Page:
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Professionalism is a term that's bandied about... what's professional about
paying someone less than the going rate because he/she "didn't follow
procedures."? Is the goal hiring someone who can do the job or hiring
who will kiss your hind end?
First of all, what's so difficult about following directions? If you don't
like the directions, don't apply for the job. You probably wouldn't like
working there anyway. Second, how is following directions kissing someone's
"hind end?" Are you too good to follow directions? Third, there's an
arrogance in assuming someone else's directions are unimportant. Did you
bother to discover why such directions were given before you decided to
ignore them? Fourth, if I have to spend more time supervising this person,
who has a demonstrated weakness in following directions, I'll want to pay
that person less to compensate for the expenditure of my time. I'll be more
investing time to get that employee "up to speed" than I would for someone
who hit the ground running.
A number of people on this list have given good & compelling reasons for not
supplying samples etc. And I personally never supply samples on the first
go-round. It eliminates prospective clients who are "trolling" for samples
and/or pay rate information.
If someone is seriously interested in my work/credentials, he/she will take
time to speak with me, preferably in person. At an interview, I provide all
necessary and appropriate information.
As for submitting writing samples, I don't. My samples require an in-depth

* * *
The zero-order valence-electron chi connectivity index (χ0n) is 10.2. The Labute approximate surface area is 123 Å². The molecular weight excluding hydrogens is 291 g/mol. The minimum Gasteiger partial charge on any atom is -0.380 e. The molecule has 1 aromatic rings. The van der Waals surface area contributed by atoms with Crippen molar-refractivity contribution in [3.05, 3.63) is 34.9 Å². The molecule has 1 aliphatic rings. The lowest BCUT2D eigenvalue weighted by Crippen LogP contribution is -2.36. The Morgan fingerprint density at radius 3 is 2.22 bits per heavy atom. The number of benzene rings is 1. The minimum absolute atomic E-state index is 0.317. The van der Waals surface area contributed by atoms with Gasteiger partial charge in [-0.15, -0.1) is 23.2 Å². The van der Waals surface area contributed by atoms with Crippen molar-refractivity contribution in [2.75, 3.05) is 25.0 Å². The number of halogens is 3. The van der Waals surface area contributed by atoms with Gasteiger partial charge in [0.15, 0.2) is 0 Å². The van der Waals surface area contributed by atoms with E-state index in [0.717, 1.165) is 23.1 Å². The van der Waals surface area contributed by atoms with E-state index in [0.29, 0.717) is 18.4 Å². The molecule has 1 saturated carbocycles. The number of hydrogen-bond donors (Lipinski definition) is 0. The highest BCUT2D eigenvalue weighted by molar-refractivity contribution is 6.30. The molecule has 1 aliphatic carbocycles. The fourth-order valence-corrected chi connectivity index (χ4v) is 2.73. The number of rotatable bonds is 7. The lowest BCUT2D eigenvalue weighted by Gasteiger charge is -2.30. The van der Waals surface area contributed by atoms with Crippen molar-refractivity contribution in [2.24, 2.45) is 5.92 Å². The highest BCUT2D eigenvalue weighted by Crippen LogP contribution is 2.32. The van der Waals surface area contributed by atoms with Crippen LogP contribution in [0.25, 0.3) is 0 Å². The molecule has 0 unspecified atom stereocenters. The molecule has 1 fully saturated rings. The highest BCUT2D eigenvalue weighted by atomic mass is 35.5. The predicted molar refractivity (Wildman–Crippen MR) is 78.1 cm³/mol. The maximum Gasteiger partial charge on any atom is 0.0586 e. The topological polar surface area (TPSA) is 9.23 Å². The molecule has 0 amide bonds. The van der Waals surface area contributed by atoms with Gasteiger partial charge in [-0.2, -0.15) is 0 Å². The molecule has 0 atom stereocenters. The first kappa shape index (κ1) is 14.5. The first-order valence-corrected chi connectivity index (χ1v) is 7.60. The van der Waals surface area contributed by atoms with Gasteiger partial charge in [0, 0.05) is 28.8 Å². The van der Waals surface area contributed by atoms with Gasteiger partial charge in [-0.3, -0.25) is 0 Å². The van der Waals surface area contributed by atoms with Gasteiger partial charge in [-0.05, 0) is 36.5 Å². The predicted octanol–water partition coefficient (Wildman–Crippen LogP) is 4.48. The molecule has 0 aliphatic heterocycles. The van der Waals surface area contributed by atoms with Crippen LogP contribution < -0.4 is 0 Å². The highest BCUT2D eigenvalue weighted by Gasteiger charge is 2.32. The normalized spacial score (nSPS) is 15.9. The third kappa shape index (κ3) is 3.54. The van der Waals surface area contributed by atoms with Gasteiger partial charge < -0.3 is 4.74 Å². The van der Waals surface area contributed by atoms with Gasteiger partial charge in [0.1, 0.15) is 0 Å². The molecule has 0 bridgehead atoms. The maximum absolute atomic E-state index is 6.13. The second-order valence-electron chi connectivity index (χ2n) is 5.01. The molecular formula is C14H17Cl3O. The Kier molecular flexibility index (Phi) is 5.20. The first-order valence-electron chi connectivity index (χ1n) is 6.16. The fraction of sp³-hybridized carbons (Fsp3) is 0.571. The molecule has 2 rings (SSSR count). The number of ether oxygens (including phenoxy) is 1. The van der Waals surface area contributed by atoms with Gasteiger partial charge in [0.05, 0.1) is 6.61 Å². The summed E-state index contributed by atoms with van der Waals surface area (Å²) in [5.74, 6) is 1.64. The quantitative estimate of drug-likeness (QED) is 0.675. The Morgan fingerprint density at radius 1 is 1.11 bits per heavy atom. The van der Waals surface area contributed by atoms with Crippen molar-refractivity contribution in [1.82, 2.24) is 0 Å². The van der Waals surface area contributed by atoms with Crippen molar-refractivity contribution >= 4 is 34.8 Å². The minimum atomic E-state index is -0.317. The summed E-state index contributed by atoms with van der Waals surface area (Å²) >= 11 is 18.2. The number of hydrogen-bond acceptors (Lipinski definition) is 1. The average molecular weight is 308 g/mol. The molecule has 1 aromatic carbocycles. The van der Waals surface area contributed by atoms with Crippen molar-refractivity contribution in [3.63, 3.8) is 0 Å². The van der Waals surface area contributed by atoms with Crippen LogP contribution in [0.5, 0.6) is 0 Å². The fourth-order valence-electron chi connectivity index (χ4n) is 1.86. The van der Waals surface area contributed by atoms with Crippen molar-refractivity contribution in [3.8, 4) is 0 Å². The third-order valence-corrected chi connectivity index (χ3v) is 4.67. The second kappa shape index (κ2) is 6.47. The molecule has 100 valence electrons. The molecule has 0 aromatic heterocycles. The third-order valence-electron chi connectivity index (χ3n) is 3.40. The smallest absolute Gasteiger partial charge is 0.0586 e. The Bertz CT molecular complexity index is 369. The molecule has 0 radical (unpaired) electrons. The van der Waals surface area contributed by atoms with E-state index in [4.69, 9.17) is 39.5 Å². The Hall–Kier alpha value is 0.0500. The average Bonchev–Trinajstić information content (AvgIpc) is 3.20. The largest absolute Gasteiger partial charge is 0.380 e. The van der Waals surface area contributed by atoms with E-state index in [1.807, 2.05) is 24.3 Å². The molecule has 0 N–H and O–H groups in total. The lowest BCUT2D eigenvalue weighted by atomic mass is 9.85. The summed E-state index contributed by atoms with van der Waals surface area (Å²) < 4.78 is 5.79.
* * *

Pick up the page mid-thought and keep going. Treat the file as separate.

explanation that I wish to provide in person. All my samples are of work
that was more challenging than is readily apparent; that's why they are my
samples. But I also don't apply for positions that request submitted
samples. If you don't believe in submitting samples, don't apply for that
position. Where is it written that you must apply for every job out there?
Another statement was made on this thread that needs a response.
>>What does professionalism have to do with "following directions?"
Among other taskings, I have documented software code in which straying from
precise directions could cause serious system errors, including a
system-wide crash. As a tech writer, I had to follow the directions given
to me so that my users would receive the proper information. The
intricacies of the coding were beyond my knowledge, and things that didn't
make sense to me made perfect sense to my intended audience. My value added
was in presenting the material in an easily absorbable manner.
I have also documented procedures in which straying from precise directions
could cause physical injury to the users of my documentation. Like the
situation described above, there was little room for a tech writer's
personal interpretation of the material. I certainly wouldn't want a tech
writer who made personal assumptions about what directions to follow and
what directions to disregard. Sorry, but I just wouldn't have confidence in
such a person. I'm not looking for an automaton, but if an employee is
going to stray from the given directions, I want to know why. Maybe that
employee's suggestion is valuable to other processes, or maybe that employee
doesn't know the circumstances. Often times, directions that make no sense
to one person are in place for reasons of which they are not aware.
The *number one* compliment I receive from clients is that I have a "big
picture" view that is lacking in most other tech writers they've hired. I
don't change things simply to express my unique personality, and when I do
feel a need for a change, I pass it through management first. Frequently,
procedures and standards are in place for a variety of reasons that are not
immediately obvious. There can be legal reasons, company style reasons,
future document maintenance concerns, etc. If I change a style tag without
telling someone, what are the possible reprecussions to others who will
update it or possible convert it into another format? My little tech
writing pocket of the world is not an island unto itself.
(Any statements made above are mine, and mine alone.)